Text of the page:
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Top Tips to Nail Your Shoulder Mount:

Updated: Nov 1, 2023

The humble shoulder mount. High on the list of pole goals for many but a move that dancers often find a tricky beast to tame.


We’ve come to the rescue with a list of top tips to help you finally master your mount.

picking perfect pole wear

Pick the perfect pole wear.


Unless you’re Cameron Diaz in “The Holiday”, you’re not likely to go for a run clad in Prada heels, and choosing appropriate pole wear shouldn’t be any different. Make sure you pick a pole top like our Lotus or Helix Sports Bra that exposes the skin around your trapezius muscle as this gives you extra grip to help your shoulder stick and prevent that horrible feeling of sliding down the chrome to your doom. Pair with your favourite high or low-waist pole dance shorts and you’re all set.


Condition, condition, condition.


We all hate conditioning but the reality is, if you want to mount, you’re going to need to do some legwork. There are many key muscles at play as you lift, including the deltoids, trapezius, pectorals, biceps and triceps from our upper body which create the vertical pull, and our abdominals, hip flexors and hamstrings which help us execute the straddle.


If you’re lucky enough to have a home pole, knee tucks (either from the floor or standing), can-can legs and candlesticks from the floor will help hone those muscles and get your hips up and over.


No pole? No problem. There are a few nifty exercises you can do whilst you catch up with the latest episode of whatever is trending on Netflix that don’t require anything more than yourself and a bit of floor space (although this is another one we recommend doing in your pole clothes rather than your heels).


Bodyweight exercises like planks, mountain climbers, squats and press-ups will help you strengthen those key muscles. Aim for 3 sets of 10 reps each as a good starting point. You can decrease/increase the number of sets or reps if it’s too hard/easy.


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If you have dumbbells or a kettlebell, exercises like shoulder presses, windmills, and Russian twists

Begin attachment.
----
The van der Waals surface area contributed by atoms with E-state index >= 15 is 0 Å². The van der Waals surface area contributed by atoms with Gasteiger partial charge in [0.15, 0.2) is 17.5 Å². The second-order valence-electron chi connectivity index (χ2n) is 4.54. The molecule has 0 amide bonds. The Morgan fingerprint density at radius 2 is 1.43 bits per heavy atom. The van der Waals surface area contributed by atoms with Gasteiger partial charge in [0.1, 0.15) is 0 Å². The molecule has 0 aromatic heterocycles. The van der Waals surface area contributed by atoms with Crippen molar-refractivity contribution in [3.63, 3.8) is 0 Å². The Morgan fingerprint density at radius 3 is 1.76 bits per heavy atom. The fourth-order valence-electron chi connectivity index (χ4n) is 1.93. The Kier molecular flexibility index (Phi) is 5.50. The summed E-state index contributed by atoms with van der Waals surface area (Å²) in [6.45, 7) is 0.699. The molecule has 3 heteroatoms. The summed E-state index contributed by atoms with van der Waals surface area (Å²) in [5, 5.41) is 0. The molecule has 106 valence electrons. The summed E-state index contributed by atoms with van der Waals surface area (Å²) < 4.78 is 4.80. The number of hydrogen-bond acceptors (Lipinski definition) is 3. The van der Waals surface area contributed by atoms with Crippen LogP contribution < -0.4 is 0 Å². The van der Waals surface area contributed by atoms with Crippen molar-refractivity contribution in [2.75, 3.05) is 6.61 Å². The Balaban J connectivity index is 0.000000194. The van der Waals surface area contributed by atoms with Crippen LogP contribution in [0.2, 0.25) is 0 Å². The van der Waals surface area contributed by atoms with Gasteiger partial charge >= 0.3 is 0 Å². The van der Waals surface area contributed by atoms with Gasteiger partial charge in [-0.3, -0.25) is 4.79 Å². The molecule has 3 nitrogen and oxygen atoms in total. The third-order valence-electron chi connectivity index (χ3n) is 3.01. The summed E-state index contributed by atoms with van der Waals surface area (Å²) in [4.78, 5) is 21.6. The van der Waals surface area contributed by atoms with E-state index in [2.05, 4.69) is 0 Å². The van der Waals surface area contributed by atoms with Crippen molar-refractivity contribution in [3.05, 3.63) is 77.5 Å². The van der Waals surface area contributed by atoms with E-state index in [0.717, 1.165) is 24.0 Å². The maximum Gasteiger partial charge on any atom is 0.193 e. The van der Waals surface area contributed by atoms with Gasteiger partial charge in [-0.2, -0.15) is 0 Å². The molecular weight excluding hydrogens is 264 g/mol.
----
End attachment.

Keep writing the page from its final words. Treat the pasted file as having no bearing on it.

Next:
will also help target those muscles. Pull-ups are a great way of training the ‘pull’ so if you don’t have a gym membership, head to your local park. Sometimes they have fitness equipment or you could use the swings! Pull-downs using a resistance band tied to an anchor point can also work well.


Train the negative.


A great place to start with your shoulder mount is to train the downward movement giving you a feel for the balance in the shoulder-mount position.


Different studios use different names so you may know them as shoulder roll-outs, or shoulder dismounts. From your basic invert position, slide down until you can just touch the floor you’re your fingertips. Next place your hands in a cup grip just below your sternum, thumbs up towards your face. Tuck your chin and slide your knees down the pole towards your hands as you roll forwards onto the top of your trapezius muscle. As your legs come down you should be able to shift the pole into the correct position. Keep your elbows forwards and pull downwards with your arms as if you’re trying to yank the pole off the ceiling. Release your leg grip and straddle down as slowly as possible until you’re sitting on the floor.


The slower and more controlled you can make the descent, the more strength you will build in the muscles to help you go up. It’s a great alternative if you’re struggling to get those hips up!


Don’t cut corners


It may seem tempting to take a big swinging kick up into your shoulder mount. After all, who doesn’t love the little height boost that extra momentum gives you? Aside from cheating your muscles out of training the movement in a controlled manner, you also run the risk of shoulder injuries and flinging yourself off the pole. If you make it, it’s also much harder to balance your straddle once you get up there as the weight of your trailing leg will be pulling you back down towards the floor. Take time to properly train your muscles. It may take longer but we guarantee it’s worth it in the long run and you’re much less likely to succumb to injury.


Don’t compare yourself to other people.


It’s a fact we preach about a lot but the reality is there’s no time limit on how quickly you’ll get your shoulder mount. Factors include how much time you dedicate to your training, your anatomy and power to bodyweight ratio. Getting your shoulder mount after lots of hard work is incredibly satisfying. And just think of all the other moves you’ll have helped prepare your body to do during the journey!


We hope our little tricks help you. Train safely and don’t forget to get a mat and/or a spotter whilst practising! Happy mounting!


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